Shortest horror story ever.....networking event! These words can be dreaded if your boss asks you to go on behalf of your company to a rubber chicken dinner (you know the ones where they serve the same, bland, food in the vacuous hotel ballrooms?) Well, networking does not have to be dreaded any more when you understand why it is so important for business and how to make it more bearable (and even effective!) with these tips.
Why does anyone spend time networking anyway? And does it really matter for my own success? Unequivocally, yes!
The short answer as to why networking is so important is because no man reaches career success on his own. You have to be engaged to hear about the deals on the horizon or the openings at the company. You have to know people well so you will "get the call." And, it really helps if you are actually liked by others. My jobs have all come through my relationships. How many times do people open up a phone book and call you out of the blue? Rarely! Networking is a way to get to know others, to be known by others and, importantly, to create a positive reputation. Networking gives you the opportunity to show people you want to learn more about them. When you invest time networking, it shows others that you care about their interests and their success. Your success will be a byproduct of being genuinely interested in getting to know others.
My top tip for being a good networker is to know that "networking" is awkward - for everyone. No one is comfortable walking into a room full of strangers. But with practice you can get better at networking and may have a little fun in the process.
But what do you do? You don't know anyone. Who should you talk to? You want to make the most of this event and network effectively but how? Reading the room and the non-verbal communication that people give is the way to make these next choices and make sure you get into the right conversations and make your next networking event a little less daunting.
1) Is the person facing outward/open to the action and smiling? That is a person who is giving an invitation to talk. Go network! Start with small questions. I call them my how, who, what, where questions like how do you know the host, how are you involved with this organization. These are probing questions that get you more information than "how is the weather?" plus you really get to know someone if you listen to these answers.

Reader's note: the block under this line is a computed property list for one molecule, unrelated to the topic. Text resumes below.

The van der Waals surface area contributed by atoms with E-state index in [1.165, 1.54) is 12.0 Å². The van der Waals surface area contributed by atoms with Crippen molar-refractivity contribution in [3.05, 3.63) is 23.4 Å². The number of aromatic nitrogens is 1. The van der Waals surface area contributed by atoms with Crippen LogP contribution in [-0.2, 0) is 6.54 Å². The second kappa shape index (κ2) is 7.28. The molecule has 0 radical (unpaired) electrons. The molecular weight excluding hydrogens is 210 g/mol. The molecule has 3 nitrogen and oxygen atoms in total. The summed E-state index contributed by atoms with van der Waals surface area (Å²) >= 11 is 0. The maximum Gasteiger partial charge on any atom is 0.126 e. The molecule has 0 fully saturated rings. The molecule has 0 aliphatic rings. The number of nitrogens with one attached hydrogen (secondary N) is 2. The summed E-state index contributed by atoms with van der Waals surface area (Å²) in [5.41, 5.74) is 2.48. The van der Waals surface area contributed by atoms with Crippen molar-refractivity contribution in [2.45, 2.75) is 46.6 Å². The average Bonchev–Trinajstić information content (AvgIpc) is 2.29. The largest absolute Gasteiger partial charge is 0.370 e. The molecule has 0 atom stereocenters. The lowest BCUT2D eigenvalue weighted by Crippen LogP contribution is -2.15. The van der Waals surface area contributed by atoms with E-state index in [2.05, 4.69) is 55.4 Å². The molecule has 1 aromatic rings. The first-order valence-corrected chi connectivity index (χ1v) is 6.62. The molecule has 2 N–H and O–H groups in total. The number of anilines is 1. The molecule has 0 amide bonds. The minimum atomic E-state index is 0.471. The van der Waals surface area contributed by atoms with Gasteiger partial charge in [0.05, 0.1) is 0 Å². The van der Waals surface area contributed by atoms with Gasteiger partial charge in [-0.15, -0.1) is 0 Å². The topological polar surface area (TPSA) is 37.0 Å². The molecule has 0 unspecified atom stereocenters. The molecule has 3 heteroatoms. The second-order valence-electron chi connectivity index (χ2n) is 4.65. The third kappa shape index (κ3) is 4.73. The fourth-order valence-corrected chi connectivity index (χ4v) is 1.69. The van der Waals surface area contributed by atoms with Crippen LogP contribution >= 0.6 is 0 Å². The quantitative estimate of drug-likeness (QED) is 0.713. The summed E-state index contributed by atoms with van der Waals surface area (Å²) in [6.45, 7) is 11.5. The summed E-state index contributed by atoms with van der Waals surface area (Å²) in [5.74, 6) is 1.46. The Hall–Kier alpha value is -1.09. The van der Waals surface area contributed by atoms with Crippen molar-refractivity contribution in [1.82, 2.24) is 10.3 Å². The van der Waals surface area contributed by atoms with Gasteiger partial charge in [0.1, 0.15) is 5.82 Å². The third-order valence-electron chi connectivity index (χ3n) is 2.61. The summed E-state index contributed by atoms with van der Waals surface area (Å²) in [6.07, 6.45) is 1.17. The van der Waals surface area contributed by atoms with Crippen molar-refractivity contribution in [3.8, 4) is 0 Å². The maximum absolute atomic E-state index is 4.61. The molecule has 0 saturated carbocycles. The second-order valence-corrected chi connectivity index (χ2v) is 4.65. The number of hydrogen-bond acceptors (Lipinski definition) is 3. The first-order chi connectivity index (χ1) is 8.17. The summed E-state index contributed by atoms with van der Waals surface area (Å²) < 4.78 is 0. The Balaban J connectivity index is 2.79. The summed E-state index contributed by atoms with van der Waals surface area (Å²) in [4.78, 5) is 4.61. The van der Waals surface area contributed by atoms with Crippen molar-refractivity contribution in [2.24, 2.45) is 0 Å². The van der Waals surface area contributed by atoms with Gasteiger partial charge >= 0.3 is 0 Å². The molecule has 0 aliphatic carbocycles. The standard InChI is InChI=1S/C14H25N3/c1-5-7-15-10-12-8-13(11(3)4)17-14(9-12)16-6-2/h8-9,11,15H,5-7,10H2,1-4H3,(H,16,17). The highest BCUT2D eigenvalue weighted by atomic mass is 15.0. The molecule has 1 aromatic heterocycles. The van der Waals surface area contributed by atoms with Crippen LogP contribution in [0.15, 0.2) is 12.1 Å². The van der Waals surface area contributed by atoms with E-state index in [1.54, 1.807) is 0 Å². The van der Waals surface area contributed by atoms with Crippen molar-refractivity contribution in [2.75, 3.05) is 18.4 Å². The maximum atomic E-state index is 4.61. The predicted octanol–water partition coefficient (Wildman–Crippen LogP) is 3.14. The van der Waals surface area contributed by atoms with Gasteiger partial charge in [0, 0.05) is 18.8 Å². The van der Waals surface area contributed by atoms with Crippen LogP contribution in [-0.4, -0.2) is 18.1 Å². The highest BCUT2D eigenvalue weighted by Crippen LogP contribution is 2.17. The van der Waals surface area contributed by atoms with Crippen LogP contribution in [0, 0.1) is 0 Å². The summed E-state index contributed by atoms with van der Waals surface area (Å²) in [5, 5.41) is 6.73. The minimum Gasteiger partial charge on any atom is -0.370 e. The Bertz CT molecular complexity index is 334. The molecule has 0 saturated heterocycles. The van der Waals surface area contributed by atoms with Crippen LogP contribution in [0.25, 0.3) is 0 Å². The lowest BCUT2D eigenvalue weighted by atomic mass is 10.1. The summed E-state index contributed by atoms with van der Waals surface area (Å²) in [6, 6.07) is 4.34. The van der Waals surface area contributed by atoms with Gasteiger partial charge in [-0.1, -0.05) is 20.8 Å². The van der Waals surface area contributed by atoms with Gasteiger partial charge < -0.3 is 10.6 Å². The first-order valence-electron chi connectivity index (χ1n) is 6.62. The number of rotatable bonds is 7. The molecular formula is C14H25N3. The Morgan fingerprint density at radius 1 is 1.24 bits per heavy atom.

2) Is there a bored looking group, talking sporadically, looking at phone a lot? If you can liven up the party with them, you will be a welcome hero. If you are not up for that, this group will be hard to break into and likely is full of others who are not terribly interested in networking.
3) You see someone with a big smile, aggressive hand shaker, business cards at the ready? He's selling something...run. Those folks rarely want to help others - they are there to collect cards.
4) Is there another solo person but with a smile? Offer conversation. Those situations often offer the most bang for the buck as everyone is grateful to find a group at a networking event.
While this is not necessarily a way to make networking easier, I always recommend wearing something that you are really comfortable wearing and typically something dark. Why? Because you don't want to be worried that you shoulder straps are not staying up, or that your dress does not zip correctly, etc. Plus, dark colors hide spills so if you accidentally get bumped with your wine in hand at the cocktail hour, then you won't be worried about your outfit showing the remnants of the accident for the rest of dinner. I have linked a few of my staple work pieces (including regular and plus sizes) that are always appropriate for business networking events and will leave you wrinkle and worry free for the evening.
What are your top networking tips?
M.E.L. is an attorney and small business entrepreneur whose mission is to help professionals conquer the workaday world with style and poise.
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